Anger over ageing Police Scotland fleet as force uses vehicles dating back to 1980s
It is closer in age to the battle-scarred Ford Cortina driven by Detective Chief Inspector Gene Hunt in the hit television show, Life on Mars, than it is to the Audis or BMWs used by the officers of today.
But in a stark example of Police Scotland’s creaking fleet and the pressures on its budget, the national force is still using vehicles which date back to the 1980s, with over 560 of its vehicles more than a decade old.
The oldest vehicle on the force’s books will this year turn 33 years old, having first hit the roads in 1989, the same year as the fall of the Berlin Wall, the death of Laurence Olivier, and the release from prison of the Guildford Four.
It is one of 565 vehicles - nearly one in seven of the overall fleet - that are over a decade old, according to newly released data which lays bare the challenges facing the force as it seeks to embark on a modernisation drive and switch to all-electric vehicles.
The use of such ageing vehicles sits uncomfortably alongside the force’s policy on replacing the cars, vans, and motorbikes in its possession. It stipulates that vehicles should be replaced when they reach five years old, or run up 150,000 miles.
According to its most recent decade-long fleet strategy, the average age of the force’s vehicles stands at 5.34 years.
It is understood the oldest vehicle on the fleet is retained by the force for specific and specialist operational purposes, and that it is cheaper to maintain it than it is to replace it. It is one of two vehicles owned by the force that is over 20 years old.
The details of the advancing years of the force’s fleet were obtained via a freedom of information request by the Scottish Liberal Democrats.
Liam McArthur, the party’s justice spokesman, warned officers must not be forced to rely on “short-term” and “polluting fixes.”
He said: "Staff at every level of the national force have raised concerns about serious budget pressures.
“The fact they are carrying out their duties in vehicles with decades under the bonnet is just another symptom of the pressure Police Scotland is under. What is more, the national force has barely even begun the mammoth transition to ultra-low emission vehicles.
“It is the SNP government's responsibility to ensure the police can afford the kit they need. It's right that usage of police resources is maximised but officers, staff and the public don’t want to see the national force dependent on short-term, cheap or polluting fixes.”
The force’s latest fleet strategy acknowledges its vehicles are not as modern as it would like, with an annual maintenance bill of around £4.7m.
The document notes: “Operating an older fleet has increased the frequency of repairs and the length of time for repairs to be undertaken.
“This has created a reluctance for officers to put vehicles in for repair as more time off the road is required and there is no guarantee of a replacement vehicle, particularly for emergency repairs.
“This creates a make do and mend culture and increases the risk of DIY fixes as a result of the lack of funding.”
Although the force hopes to become the UK’s first ultra low emission (ULEV) blue light fleet by 2030 - a transition which it hopes will slash annual maintenance costs - the latest figures suggest it has some way to go before achieving that accolade. Zero emission vehicles account for just 11 per cent of its fleet.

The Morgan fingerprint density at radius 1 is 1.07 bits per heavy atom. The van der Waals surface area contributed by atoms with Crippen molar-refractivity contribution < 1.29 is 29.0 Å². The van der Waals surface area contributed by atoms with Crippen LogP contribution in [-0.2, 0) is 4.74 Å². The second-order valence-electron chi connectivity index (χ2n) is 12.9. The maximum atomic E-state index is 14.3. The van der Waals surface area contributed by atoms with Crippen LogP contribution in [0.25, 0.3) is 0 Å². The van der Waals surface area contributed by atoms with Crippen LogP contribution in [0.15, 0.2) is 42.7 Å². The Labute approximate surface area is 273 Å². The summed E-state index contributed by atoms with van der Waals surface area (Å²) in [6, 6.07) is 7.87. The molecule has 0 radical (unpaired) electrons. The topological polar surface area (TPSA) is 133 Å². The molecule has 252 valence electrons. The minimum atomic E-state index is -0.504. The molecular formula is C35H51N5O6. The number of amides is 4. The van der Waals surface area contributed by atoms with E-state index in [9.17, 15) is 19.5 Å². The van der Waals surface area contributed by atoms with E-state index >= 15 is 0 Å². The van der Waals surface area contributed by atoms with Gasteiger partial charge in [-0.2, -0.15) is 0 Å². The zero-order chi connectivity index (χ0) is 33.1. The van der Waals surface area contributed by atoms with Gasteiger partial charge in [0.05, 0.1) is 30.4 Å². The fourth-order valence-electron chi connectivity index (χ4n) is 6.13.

Jamie Greene, the Scottish Conservative justice spokesman, said it was “shocking but not surprising” officers were using vehicles which should have been replaced “years ago”.
He added: “This information lays bare years of chronic underfunding of the police by the SNP government, which has repeatedly ignored calls for cash for upgrades - not just from the Scottish Conservatives, but directly from Police Scotland themselves.
“In last month’s budget, the SNP rejected our calls for a £36.5m package of extra capital support to tackle crumbling police stations, decrepit cars and a lack of equipment - and instead imposed a real-terms cut.”
Pauline McNeill, Scottish Labour’s shadow justice secretary, said: “It’s concerning that so many vehicles are so old and clearly not fit for a modern police force.
“It seems unachievable at the moment to achieve the target of being the first force to be fully electric unless there is a serious injection of resources. I would like to think our police have the vehicles they need to do their job effectively.”
A Police Scotland spokesman said significant funding had been made available in the last 18 months to introduce ULEV vehicles, with more than 400 operationally deployed last year to support COP26.
He explained: “By autumn 2022 we expect to have up to a thousand such vehicles in use by officers and staff."While the majority of our fleet is cars or vans, we also have a range of vehicles which are subject to low use but are highly specialised, therefore may not have high mileage and it would be inappropriate to replace them simply owing to age when they are still serviceable and operationally suitable.
“We will continue to require a sustained high level of investment so as to continue with the modernisation of the fleet as we transition to a ULEV future. This will, in turn, continue to reduce the average age of our fleet.”
A spokesman for the Scottish Government said the total budget for policing in 2022/23 was almost £1.4 billion, including “an additional £40.5m increase in resource funding” and a further £6.6m to mitigate the impact of Covid.
He added: “Despite cuts to the government’s capital budget we have more than doubled the police capital budget since 2017/18, supporting continued investment in police assets including the vehicle fleet to ensure officers have the tools they need to do their jobs effectively.”
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